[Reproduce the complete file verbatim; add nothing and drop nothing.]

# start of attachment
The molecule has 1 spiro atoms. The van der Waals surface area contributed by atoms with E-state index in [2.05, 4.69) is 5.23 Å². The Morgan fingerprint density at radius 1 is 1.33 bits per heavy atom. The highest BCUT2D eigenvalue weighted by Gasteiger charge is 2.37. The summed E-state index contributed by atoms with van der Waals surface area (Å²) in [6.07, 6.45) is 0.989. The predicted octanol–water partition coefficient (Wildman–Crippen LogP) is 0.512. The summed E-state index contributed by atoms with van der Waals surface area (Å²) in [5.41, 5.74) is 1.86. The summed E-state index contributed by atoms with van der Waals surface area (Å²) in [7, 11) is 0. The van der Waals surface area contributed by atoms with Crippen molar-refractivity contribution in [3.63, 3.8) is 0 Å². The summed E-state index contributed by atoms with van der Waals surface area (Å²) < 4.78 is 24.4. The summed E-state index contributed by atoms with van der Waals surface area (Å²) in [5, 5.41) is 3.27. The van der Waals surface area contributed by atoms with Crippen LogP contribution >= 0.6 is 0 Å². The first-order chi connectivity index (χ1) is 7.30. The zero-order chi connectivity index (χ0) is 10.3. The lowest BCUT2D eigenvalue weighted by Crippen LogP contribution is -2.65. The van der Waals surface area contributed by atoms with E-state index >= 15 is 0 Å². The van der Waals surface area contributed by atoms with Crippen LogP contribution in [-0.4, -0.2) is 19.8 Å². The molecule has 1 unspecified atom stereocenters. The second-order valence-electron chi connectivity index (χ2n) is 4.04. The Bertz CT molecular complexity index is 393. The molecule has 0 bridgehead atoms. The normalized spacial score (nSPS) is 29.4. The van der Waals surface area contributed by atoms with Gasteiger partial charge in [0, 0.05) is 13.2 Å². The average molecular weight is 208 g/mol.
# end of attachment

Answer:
The molecule has 1 spiro atoms. The van der Waals surface area contributed by atoms with E-state index in [2.05, 4.69) is 5.23 Å². The Morgan fingerprint density at radius 1 is 1.33 bits per heavy atom. The highest BCUT2D eigenvalue weighted by Gasteiger charge is 2.37. The summed E-state index contributed by atoms with van der Waals surface area (Å²) in [6.07, 6.45) is 0.989. The predicted octanol–water partition coefficient (Wildman–Crippen LogP) is 0.512. The summed E-state index contributed by atoms with van der Waals surface area (Å²) in [5.41, 5.74) is 1.86. The summed E-state index contributed by atoms with van der Waals surface area (Å²) in [7, 11) is 0. The van der Waals surface area contributed by atoms with Crippen molar-refractivity contribution in [3.63, 3.8) is 0 Å². The summed E-state index contributed by atoms with van der Waals surface area (Å²) < 4.78 is 24.4. The summed E-state index contributed by atoms with van der Waals surface area (Å²) in [5, 5.41) is 3.27. The van der Waals surface area contributed by atoms with Crippen LogP contribution >= 0.6 is 0 Å². The first-order chi connectivity index (χ1) is 7.30. The zero-order chi connectivity index (χ0) is 10.3. The lowest BCUT2D eigenvalue weighted by Crippen LogP contribution is -2.65. The van der Waals surface area contributed by atoms with E-state index >= 15 is 0 Å². The van der Waals surface area contributed by atoms with Crippen LogP contribution in [-0.4, -0.2) is 19.8 Å². The molecule has 1 unspecified atom stereocenters. The second-order valence-electron chi connectivity index (χ2n) is 4.04. The Bertz CT molecular complexity index is 393. The molecule has 0 bridgehead atoms. The normalized spacial score (nSPS) is 29.4. The van der Waals surface area contributed by atoms with Gasteiger partial charge in [0, 0.05) is 13.2 Å². The average molecular weight is 208 g/mol.